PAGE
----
In reality, Ant Group has benefited greatly from regulatory arbitrage. For many years, the company has not been subject to the same capital adequacy and leverage requirements as traditional financial institutions, and it has launched businesses that traditional financial institutions are not allowed to …
Easy credit giving rise to increasing household debt has drawn concern from experts and regulators. Zhou Xiaochuan, the former central bank governor, said at the summit that some young people borrow and spend too much. Zou Jiayi, a vice finance minister, said that authorities should prevent fintech companies from enabling excessive consumption of financial services.
Caixin Global's key comment is this one:
Ma’s speech shows that he neglects how China’s current financial system transitioned from its origins in the planned economy to the new market economy. As an influential internet finance institution, Ant Group should have a basic understanding and respect for the principles, ideas and history of financial regulation.
So, it’s not surprising that the naughty little billionaire was asked to explain himself, along with Ant Group’s Chairman Eric Jing and CEO Simon Hu. They were ordered to come and meet the PBoC, the China Banking and Insurance Regulatory Commission, the Securities Regulatory Commission and the State Administration of Foreign Exchange for “regulatory interviews” over the weekend. The interviews were described as yuetan, which generally indicates a dressing down by authorities. This was followed by yesterday’s shock announcement that the Ant Group IPO is being postponed.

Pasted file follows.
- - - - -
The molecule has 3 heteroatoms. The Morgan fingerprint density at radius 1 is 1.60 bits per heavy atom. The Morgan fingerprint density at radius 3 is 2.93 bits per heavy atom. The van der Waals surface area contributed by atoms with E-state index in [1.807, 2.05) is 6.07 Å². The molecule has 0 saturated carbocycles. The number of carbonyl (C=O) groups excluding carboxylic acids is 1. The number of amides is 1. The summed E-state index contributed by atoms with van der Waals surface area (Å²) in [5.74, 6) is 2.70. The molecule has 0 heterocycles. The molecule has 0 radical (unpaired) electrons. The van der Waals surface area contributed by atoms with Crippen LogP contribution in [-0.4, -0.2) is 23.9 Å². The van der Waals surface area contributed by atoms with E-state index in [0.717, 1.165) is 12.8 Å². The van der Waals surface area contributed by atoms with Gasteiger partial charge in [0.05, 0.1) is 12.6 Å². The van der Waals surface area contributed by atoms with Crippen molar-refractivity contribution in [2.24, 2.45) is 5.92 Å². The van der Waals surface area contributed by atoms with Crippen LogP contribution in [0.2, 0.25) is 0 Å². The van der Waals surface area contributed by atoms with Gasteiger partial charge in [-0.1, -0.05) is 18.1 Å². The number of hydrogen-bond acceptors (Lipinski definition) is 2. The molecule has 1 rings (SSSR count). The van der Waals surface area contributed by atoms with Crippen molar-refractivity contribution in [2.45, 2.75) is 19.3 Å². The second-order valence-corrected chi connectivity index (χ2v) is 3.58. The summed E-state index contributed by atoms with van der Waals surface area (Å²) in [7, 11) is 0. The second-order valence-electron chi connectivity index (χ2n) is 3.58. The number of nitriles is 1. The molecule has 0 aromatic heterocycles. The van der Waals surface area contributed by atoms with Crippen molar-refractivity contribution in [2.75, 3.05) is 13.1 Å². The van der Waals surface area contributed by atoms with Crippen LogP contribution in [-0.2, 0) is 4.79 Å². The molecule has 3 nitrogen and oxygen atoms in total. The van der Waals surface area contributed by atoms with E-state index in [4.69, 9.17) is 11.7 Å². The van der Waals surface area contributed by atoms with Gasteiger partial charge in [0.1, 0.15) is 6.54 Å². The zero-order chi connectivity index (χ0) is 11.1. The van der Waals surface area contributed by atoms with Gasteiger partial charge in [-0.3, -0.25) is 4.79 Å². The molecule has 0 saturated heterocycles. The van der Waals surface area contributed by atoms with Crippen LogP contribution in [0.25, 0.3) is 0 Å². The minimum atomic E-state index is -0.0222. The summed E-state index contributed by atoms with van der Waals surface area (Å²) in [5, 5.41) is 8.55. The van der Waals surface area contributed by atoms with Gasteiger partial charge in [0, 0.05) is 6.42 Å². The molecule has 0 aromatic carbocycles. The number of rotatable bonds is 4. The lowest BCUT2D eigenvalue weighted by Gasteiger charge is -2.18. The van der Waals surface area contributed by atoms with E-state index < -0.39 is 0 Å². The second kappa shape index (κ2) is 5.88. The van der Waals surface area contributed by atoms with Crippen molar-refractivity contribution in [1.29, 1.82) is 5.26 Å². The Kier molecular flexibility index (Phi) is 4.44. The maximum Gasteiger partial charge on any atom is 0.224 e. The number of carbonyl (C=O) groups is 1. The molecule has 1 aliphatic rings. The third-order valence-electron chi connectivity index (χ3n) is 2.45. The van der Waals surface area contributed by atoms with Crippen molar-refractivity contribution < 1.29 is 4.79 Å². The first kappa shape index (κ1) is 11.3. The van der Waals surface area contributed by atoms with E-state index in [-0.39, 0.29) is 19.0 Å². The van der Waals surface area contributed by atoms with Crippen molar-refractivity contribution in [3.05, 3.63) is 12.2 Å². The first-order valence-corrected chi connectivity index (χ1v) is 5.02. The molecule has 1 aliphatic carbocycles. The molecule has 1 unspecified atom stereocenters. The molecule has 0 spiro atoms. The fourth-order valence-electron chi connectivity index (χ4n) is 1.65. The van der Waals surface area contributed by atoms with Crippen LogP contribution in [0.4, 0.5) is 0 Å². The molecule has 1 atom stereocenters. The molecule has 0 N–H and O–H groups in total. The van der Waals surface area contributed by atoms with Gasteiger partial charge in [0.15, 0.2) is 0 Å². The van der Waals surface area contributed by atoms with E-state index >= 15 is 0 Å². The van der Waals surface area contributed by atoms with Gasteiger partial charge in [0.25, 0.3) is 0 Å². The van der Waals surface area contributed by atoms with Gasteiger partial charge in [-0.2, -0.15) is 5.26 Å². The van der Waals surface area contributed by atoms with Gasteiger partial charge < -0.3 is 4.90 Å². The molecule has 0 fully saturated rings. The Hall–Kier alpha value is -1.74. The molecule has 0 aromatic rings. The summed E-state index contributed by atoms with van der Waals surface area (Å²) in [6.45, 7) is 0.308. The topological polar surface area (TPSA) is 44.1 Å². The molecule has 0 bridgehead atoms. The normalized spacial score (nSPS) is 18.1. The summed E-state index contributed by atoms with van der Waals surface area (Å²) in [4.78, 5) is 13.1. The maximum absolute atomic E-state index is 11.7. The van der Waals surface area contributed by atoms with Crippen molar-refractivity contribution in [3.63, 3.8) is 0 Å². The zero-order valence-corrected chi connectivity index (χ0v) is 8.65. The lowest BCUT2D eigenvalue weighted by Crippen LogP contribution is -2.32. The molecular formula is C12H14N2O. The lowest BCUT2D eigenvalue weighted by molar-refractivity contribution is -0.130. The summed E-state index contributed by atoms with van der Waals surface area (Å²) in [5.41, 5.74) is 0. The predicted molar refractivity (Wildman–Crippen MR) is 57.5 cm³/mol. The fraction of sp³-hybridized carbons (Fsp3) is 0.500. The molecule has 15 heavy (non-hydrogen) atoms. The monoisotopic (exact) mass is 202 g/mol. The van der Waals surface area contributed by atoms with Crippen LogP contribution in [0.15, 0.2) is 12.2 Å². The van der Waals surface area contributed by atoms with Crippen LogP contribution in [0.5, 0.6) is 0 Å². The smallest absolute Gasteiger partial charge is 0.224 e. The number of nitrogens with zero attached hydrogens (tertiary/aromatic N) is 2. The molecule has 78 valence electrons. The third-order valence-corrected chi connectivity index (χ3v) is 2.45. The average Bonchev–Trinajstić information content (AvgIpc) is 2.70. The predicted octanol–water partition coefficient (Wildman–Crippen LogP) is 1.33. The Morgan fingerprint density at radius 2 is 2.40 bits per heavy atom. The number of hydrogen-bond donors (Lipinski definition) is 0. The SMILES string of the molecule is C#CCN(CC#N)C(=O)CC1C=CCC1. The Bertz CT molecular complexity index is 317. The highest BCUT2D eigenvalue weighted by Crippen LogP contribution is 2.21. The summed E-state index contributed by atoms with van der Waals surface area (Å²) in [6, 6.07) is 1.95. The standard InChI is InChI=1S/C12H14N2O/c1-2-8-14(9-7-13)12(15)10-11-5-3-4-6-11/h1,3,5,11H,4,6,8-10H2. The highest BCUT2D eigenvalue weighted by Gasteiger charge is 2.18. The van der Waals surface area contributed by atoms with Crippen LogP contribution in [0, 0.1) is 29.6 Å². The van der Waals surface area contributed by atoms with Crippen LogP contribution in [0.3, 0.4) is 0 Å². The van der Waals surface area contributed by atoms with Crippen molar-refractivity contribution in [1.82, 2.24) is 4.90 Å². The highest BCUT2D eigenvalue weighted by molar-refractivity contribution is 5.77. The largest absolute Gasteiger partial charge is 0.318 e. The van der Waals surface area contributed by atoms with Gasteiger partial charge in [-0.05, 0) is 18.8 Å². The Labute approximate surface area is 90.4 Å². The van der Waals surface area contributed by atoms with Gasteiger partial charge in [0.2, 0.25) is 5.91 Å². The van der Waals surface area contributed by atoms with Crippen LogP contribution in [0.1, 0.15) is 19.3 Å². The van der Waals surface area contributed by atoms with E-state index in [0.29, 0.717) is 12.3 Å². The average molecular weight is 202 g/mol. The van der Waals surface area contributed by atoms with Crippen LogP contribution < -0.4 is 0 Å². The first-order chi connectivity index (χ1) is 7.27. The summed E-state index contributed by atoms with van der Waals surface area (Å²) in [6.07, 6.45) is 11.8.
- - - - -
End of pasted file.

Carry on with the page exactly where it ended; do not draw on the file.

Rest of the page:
From The Financial Times
The Shanghai stock exchange said in a statement that Mr Ma, Ant’s founder, had been called in for “supervisory interviews” and there had been “other major issues”, including changes in “the financial technology regulatory environment”. “This material event may cause your company to fail to meet the issuance and listing conditions or information disclosure requirements,” the exchange said. “Our exchange has decided to postpone the listing of your company.” It told Ant and its underwriters to make an announcement about the suspension.
In particular, loans and credit exposures are viewed as an issue in the listing.
The risk that Ant poses to the financial system is that it acts like a financial institution but isn’t regulated like one. Ant runs China’s ubiquitous payment app, Alipay, and facilitates investments for its customers’ savings, sells insurance and originates short-term loans. Ant provides just a small amount of the money it lends. The bulk of the funds come from more than 100 commercial banks that it has partnered with and from the sale of securities. Ant collects fees for facilitating the transactions.
However, that’s where regulators think the risks come in: Ant takes business away from traditional lenders and leaves them with the credit risk from both consumer and small-business loans. Big state-owned banks, traditionally a powerful lobbying force in China, also increasingly see Mr. Ma’s big-tech invention as a threat to their own businesses. They argue that Ant hasn’t been required to abide by the tough banking regulations on capital and leverage that they face.
Ant’s credit unit contributed close to 40% of the group’s revenue in the first half of the year … Ant’s consumer lending balance was 1.7 trillion yuan ($254 billion) as of the end of June, accounting for 21% of all short-term consumer loans issued by Chinese deposit-taking financial institutions.
Beijing has become more uncomfortable with banks heavily using micro-lenders or third-party technology platforms like Ant for underwriting consumer loans, amid fears of rising defaults and deteriorating asset quality in a pandemic-hit economy. Furthermore, Ant Group only covers 2% of the total loan amount and most banks would need to cover a minimum 30%.
More from Reuters:
China’s central bank and banking regulator separately published draft micro-lending rules on Monday which seek to increase the bar for micro-lenders to be able to provide online loans directly to consumers or jointly with banks, while limiting the amount they can lend.